Saturday, January 26, 2013

The Rebel, Entry 7, Jim Morrison

     Alright, I know what you're saying, Camus was killed in a car accident in 1960, he couldn't have mentioned Jim Morrison. Well, I read the little section on Rimbaud and the surrealists and decided to write about Jim Morrison instead. Morrison styled himself a poet and seems to have had an affinity for Rimbaud. He was obviously a rebel -- I recently read a good biography of Morrison -- and he took bits and pieces of poetry and Nietzsche to help define the counterculture.
     At first, while reading the biography I felt very sorry for Morrison, but as the book progressed I felt increasingly sorry for the people who came into contact with him. In some ways Morrison was the perfect embodiment of Camus' and Nietzsche's rebel, in other ways he was a silly caricature. Interesting though his life was, he does not really present in any way a heroic life I would want to emulate. I know what I'm saying is heresy to a great number of people. Sorry.
     I've enjoyed The Doors music thoroughly, Morrison was obviously a great vocalist and certainly a much better than average lyricist, but it is also true that without the obvious talent of the other members, The Doors wouldn't have been what they were. And he ended up dead at 27, likely long before his real poetic maturity.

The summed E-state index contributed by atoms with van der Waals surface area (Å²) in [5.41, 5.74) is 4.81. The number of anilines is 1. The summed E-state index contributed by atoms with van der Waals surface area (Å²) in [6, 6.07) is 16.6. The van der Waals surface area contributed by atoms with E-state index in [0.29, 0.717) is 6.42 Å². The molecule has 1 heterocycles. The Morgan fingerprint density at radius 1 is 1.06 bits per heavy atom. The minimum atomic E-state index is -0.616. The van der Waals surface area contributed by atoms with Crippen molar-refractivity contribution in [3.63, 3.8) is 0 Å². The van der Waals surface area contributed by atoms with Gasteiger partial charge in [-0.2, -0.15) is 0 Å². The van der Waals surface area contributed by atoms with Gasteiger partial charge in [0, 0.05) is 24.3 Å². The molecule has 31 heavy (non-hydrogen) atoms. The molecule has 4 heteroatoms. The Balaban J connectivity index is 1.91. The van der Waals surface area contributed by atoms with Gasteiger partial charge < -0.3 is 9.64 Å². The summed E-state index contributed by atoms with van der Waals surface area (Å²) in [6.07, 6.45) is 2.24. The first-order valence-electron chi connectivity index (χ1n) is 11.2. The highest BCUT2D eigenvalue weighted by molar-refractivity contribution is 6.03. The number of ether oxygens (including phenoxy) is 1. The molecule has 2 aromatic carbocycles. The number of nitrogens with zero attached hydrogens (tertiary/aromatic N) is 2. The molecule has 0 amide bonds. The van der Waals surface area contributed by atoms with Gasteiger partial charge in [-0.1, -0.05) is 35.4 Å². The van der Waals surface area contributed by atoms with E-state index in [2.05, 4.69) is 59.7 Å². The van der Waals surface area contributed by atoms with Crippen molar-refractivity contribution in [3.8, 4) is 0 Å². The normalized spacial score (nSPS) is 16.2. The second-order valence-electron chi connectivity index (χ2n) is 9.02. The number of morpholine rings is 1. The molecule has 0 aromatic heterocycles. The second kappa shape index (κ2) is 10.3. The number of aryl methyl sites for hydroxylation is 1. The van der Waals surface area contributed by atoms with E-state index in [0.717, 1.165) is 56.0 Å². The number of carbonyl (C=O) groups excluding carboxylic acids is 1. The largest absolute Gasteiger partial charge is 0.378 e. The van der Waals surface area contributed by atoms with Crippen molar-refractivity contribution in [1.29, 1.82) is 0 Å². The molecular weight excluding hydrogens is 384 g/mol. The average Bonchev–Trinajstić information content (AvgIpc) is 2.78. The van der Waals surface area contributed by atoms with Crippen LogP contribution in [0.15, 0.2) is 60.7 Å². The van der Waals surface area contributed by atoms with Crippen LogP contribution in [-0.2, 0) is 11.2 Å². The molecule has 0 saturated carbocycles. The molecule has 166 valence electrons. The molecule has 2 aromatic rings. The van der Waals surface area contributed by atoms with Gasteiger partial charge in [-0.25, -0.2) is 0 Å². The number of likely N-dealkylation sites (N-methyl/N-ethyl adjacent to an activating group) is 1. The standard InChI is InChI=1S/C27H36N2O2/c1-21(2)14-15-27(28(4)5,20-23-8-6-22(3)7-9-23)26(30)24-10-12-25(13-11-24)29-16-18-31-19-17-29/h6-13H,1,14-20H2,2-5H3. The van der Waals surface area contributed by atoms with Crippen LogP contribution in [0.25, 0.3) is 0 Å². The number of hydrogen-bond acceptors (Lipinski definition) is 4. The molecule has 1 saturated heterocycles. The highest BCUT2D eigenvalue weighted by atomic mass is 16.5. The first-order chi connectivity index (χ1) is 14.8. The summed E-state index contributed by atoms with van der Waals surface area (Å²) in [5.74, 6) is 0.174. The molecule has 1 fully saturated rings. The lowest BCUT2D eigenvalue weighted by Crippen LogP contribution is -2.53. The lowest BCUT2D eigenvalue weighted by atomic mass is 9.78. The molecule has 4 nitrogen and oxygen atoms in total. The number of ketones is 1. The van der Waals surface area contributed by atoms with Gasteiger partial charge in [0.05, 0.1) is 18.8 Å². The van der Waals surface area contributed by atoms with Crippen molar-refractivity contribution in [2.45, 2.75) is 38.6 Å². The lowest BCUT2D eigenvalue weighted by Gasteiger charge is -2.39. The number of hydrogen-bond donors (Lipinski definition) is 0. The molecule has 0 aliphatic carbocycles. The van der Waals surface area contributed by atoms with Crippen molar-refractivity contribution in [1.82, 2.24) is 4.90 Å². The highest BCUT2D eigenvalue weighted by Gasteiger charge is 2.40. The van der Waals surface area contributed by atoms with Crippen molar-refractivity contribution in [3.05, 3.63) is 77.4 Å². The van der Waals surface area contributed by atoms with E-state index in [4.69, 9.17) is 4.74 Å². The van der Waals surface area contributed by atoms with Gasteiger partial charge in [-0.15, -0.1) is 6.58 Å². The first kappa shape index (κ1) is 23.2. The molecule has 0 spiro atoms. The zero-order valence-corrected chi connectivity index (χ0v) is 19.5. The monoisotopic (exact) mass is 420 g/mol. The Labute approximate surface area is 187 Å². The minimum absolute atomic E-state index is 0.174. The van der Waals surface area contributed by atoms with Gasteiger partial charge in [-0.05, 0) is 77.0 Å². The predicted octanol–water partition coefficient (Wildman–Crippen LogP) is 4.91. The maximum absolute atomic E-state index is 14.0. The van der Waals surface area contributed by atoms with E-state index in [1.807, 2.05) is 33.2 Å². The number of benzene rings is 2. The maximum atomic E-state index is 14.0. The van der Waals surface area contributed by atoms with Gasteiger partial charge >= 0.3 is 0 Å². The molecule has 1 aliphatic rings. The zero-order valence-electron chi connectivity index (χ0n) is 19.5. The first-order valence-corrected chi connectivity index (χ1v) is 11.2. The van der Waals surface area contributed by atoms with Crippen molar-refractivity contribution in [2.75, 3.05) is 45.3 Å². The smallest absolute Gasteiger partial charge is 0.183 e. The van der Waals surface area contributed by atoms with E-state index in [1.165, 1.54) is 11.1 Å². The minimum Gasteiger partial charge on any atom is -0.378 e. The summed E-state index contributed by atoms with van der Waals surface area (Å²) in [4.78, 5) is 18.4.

There is in some of the rebels Camus discusses, a certain tendency toward self-indulgence that deflates their tragic status. In contrast to Oedipus, who rebelled against fate and ending up plucking his eyes out, or Beethoven, who suffered a traumatic early life, an encroaching deafness(with attendant tinnitus), a painful intestinal disease, and the knowledge that he was the greatest musician of the Europe of his day, Sade and Morrison seem like they were spoiled or just ill. Morrison's early death was indeed tragic, but it was the result of youthful excess, substance addiction, and a tendency that would be fixable with a good SSRI.
     This leads to the question, when is rebellion serious, something of cultural moment, and when is it silly self-indulgence or a tragic, but unprofound, mental illness? Those of you offended by any of my Morrison comments please feel free to comment.

No comments:

Post a Comment